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Mobile App Review: TiltShift Generator

“Wow,” you say. “Another tilt-shift lens simulator? No thanks, I’ll stick with Instagram.”

I thought the same thing when I came across TiltShift Generator by Art & Mobile. ($.99 on the App Store.) (By the way, I recommend you check out the rest of this companies apps as well – they’re all very well-designed and do good things.) For those of you who don’t know, tilt-shift cameras and lenses are often used to simulate a miniature-style scene. This is done chiefly by blurring sections of the photo in a manner similar to the shallow depth-of-field often associated with large apertures and macrophotography. As I mentioned before, this effect is one of the more popular effects found on Instagram.


TiltShift Gen does this, and it does it very well, but it has also serves primarily as my photo-adjusting app for quite some time now. How is this? Simply put, the app is the prettiest and most-intuitive app that I have found with blurring, saturation / brightness / contrast editing, and a vignette tool, which are some of my favorite and most-used post processing tools out there. I find that I can take a picture very far with simple adjustments to the basic color and lighting settings, and the vignette and blur options are welcome additions to the app. All of this is, of course, contained in a well-designed and easy-to-use system that has yet to give me any problems.

The app is very capable of doing basic color and lighting edits on the fly.

The app is very capable of doing basic color and lighting edits on the fly.

As is the case with many photography apps, you have the choice of taking a shot with the app (an option I never use) or loading in a previously-shot picture. If you do decide to use the camera option inside TiltShift Gen, you’ll find a useful square-cropping tool for that vintage square-photo effect and the ever-useful rule-of-thirds grid. Snapping a picture here takes you straight the editing screen, in which your photo dominates your screen.

The blur effect, which is the principal effect that the app is designed around and primarily responsible for the “tilt-shift” nomenclature, is surprisingly advanced and capable, for what it’s worth. You have the option of a circle, a rectangle, or a more-rounded, ovular shape in which to design your blur around, and these shapes can all be easily adjusted and angled and rotated with your fingers. Furthermore, a slider on the bottom of the screen allows you to adjust the extent and tightness of the blur effect (think “feathering” on Photoshop.)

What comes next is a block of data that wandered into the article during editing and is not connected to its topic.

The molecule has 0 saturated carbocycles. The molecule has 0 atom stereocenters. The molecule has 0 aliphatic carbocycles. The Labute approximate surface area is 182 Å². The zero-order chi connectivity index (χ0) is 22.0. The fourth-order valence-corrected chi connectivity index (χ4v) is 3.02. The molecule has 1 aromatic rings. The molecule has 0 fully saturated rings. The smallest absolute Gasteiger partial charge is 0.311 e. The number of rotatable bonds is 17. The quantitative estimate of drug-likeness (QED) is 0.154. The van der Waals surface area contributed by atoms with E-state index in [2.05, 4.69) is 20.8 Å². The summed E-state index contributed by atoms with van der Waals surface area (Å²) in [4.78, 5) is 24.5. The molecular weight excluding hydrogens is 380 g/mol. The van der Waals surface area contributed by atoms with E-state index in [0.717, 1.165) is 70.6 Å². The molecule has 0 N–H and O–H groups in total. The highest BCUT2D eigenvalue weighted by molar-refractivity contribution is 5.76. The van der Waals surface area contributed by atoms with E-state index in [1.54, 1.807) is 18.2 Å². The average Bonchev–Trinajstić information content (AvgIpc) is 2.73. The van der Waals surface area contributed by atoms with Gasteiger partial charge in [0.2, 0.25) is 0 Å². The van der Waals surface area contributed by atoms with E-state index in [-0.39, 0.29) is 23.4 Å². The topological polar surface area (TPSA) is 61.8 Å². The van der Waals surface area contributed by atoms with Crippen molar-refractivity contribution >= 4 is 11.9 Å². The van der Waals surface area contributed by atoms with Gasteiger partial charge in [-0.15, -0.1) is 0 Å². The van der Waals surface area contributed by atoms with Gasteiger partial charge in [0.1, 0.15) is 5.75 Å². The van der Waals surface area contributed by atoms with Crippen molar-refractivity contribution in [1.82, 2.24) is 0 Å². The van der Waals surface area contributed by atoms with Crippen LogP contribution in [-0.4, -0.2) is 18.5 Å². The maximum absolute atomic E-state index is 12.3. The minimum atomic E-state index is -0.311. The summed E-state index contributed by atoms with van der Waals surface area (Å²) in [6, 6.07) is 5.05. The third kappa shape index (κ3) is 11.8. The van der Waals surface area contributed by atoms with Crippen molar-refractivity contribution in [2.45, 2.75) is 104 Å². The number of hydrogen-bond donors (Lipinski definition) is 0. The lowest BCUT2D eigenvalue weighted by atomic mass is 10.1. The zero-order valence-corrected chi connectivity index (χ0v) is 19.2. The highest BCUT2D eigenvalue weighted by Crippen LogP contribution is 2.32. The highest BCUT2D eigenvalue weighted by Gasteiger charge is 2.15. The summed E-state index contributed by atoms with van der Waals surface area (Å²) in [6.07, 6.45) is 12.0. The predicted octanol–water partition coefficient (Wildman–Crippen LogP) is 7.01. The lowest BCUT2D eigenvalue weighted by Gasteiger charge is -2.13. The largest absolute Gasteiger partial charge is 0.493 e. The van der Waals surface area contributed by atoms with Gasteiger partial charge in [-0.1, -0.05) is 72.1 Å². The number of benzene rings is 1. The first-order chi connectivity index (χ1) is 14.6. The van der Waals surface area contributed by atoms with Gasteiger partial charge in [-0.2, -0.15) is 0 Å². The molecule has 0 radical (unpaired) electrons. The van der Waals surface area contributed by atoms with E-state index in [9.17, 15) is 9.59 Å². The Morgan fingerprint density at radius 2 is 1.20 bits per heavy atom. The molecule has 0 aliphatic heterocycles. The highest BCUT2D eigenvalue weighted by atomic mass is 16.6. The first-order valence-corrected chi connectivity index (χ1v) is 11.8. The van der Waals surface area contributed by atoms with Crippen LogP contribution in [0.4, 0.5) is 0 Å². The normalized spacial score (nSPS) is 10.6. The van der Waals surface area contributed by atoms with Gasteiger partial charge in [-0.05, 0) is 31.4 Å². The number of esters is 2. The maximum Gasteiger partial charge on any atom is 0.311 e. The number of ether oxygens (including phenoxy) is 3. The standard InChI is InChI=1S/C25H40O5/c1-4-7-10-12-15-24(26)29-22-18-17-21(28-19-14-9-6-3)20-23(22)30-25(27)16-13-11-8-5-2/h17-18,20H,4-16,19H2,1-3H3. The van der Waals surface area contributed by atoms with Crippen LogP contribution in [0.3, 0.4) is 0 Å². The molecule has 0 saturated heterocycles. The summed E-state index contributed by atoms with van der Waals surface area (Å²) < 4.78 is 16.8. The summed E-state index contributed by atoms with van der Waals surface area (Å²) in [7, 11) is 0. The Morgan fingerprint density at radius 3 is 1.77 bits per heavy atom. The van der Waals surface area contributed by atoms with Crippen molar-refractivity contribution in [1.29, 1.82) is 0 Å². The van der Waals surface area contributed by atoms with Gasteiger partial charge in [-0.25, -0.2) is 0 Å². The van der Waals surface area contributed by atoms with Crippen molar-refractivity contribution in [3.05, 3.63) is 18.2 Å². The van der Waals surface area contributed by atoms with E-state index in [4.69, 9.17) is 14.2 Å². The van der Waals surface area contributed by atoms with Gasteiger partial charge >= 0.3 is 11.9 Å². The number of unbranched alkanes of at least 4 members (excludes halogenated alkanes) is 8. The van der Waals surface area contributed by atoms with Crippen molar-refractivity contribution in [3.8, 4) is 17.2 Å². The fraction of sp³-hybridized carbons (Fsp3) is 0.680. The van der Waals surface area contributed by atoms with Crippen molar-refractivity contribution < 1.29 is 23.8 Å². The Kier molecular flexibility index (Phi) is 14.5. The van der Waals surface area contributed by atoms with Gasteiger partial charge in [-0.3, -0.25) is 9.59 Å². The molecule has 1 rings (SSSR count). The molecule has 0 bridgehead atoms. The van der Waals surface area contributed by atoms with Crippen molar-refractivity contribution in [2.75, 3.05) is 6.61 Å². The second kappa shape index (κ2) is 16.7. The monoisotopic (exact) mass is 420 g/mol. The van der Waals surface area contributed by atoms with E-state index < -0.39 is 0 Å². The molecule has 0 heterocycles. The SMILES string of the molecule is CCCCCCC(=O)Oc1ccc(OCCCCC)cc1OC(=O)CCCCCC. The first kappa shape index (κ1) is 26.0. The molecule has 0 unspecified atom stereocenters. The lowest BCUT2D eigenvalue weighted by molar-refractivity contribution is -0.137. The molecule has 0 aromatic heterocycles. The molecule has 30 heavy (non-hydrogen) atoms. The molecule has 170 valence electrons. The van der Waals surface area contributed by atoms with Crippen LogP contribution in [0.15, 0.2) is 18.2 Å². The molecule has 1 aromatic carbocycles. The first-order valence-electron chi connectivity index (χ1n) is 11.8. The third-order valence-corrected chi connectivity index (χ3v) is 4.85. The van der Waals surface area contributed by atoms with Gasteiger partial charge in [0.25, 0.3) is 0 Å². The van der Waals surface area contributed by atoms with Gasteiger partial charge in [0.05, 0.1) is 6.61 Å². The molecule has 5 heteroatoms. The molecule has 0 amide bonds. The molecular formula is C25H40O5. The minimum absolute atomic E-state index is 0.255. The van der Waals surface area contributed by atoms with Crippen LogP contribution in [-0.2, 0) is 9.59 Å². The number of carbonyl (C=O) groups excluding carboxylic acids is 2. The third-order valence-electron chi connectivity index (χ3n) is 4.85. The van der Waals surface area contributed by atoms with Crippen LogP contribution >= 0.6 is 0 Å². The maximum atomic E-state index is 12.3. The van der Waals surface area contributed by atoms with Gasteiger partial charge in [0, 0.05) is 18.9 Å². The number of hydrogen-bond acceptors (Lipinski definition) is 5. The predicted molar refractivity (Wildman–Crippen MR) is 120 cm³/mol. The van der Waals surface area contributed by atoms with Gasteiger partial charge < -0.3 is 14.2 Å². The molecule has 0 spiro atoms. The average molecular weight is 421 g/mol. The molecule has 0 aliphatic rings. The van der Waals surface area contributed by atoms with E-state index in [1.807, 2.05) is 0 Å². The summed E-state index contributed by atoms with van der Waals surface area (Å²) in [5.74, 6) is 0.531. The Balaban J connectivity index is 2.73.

If you’re not into the miniature photography scene – and I am definitely not - the blur effect can still be (mis)used as a simple focusing tool, though you should expect it to seem not-quite-right. After all, there won’t be any bokeh or other appreciable aspects of a true soft-focus effect since the app really is just artificially blurring the image data. I have found that the blur tool is still useful for creating interesting effects with composition and focusing.




This brings me to the real reason I wanted to review this app – besides its tilt-shift focus, most of the use it gets from me involves simple photo editing. There are hundreds of apps with similar capabilities, but TiltShift Gen does them all very well and with an astonishing ease-of-use. Everything from square cropping, black-and-white effects, contrast adjustment, brightness enhancements, and, of course, the blur effects, are here, and fully adjustable. The best part? There are no filters and no presets. Every parameter comes with a sliding bar to allow for complete customizability. And each of these sliders does everything perfectly - never have I been more content with fewer options.

So, in conclusion, TiltShift Gen is more than just a tilt-shift generator, and although it does that better than any other app I have found, I recommend it chiefly for its capabilities as a general photo editor. Since I have discovered it, it has served as my go-to color setting customizer and vignette-izer and allows me numerous blur and focus possibilities as well. For me, TiltShift Generator is definitely my “Lightroom-on-the-go.”


Conor McClure is a student at Appalachian State University in western North Carolina. Most of his time is taken by his classical piano studies and the rest is spent geeking out over Apple products or shooting professionally for whitewater rafting companies. You can find him on twitter at


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